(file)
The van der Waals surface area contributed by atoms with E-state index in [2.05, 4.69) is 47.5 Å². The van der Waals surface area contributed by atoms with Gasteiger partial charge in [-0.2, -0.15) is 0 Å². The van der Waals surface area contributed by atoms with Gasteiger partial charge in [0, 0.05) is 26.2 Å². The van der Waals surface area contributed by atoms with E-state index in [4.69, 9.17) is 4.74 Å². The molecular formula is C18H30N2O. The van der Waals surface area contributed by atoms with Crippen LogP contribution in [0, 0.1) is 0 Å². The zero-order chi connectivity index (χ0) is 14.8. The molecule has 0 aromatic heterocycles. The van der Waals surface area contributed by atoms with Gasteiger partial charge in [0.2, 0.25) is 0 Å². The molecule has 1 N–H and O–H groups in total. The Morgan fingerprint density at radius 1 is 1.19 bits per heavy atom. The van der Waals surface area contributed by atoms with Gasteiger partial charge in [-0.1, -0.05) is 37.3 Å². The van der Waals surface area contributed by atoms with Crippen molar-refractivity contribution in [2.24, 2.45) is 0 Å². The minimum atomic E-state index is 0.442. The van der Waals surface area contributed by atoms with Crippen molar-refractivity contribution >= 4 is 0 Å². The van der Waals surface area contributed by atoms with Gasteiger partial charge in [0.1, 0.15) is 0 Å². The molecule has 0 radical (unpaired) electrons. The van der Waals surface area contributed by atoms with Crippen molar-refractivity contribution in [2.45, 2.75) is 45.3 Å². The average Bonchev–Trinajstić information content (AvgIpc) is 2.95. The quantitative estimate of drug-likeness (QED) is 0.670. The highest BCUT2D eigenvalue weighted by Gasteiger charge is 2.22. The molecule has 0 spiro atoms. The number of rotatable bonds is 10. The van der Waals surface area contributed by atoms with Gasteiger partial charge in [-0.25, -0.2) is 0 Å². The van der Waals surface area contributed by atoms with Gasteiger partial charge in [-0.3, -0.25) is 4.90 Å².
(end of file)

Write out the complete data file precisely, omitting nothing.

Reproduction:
The van der Waals surface area contributed by atoms with E-state index in [2.05, 4.69) is 47.5 Å². The van der Waals surface area contributed by atoms with Gasteiger partial charge in [-0.2, -0.15) is 0 Å². The van der Waals surface area contributed by atoms with Gasteiger partial charge in [0, 0.05) is 26.2 Å². The van der Waals surface area contributed by atoms with E-state index in [4.69, 9.17) is 4.74 Å². The molecular formula is C18H30N2O. The van der Waals surface area contributed by atoms with Crippen LogP contribution in [0, 0.1) is 0 Å². The zero-order chi connectivity index (χ0) is 14.8. The molecule has 0 aromatic heterocycles. The van der Waals surface area contributed by atoms with Gasteiger partial charge in [0.2, 0.25) is 0 Å². The molecule has 1 N–H and O–H groups in total. The Morgan fingerprint density at radius 1 is 1.19 bits per heavy atom. The van der Waals surface area contributed by atoms with Gasteiger partial charge in [-0.1, -0.05) is 37.3 Å². The van der Waals surface area contributed by atoms with Crippen molar-refractivity contribution in [2.24, 2.45) is 0 Å². The minimum atomic E-state index is 0.442. The van der Waals surface area contributed by atoms with Crippen molar-refractivity contribution >= 4 is 0 Å². The van der Waals surface area contributed by atoms with Gasteiger partial charge in [0.1, 0.15) is 0 Å². The molecule has 0 radical (unpaired) electrons. The van der Waals surface area contributed by atoms with Crippen molar-refractivity contribution in [2.45, 2.75) is 45.3 Å². The average Bonchev–Trinajstić information content (AvgIpc) is 2.95. The quantitative estimate of drug-likeness (QED) is 0.670. The highest BCUT2D eigenvalue weighted by Gasteiger charge is 2.22. The molecule has 0 spiro atoms. The number of rotatable bonds is 10. The van der Waals surface area contributed by atoms with Gasteiger partial charge in [-0.25, -0.2) is 0 Å². The van der Waals surface area contributed by atoms with Gasteiger partial charge in [-0.3, -0.25) is 4.90 Å².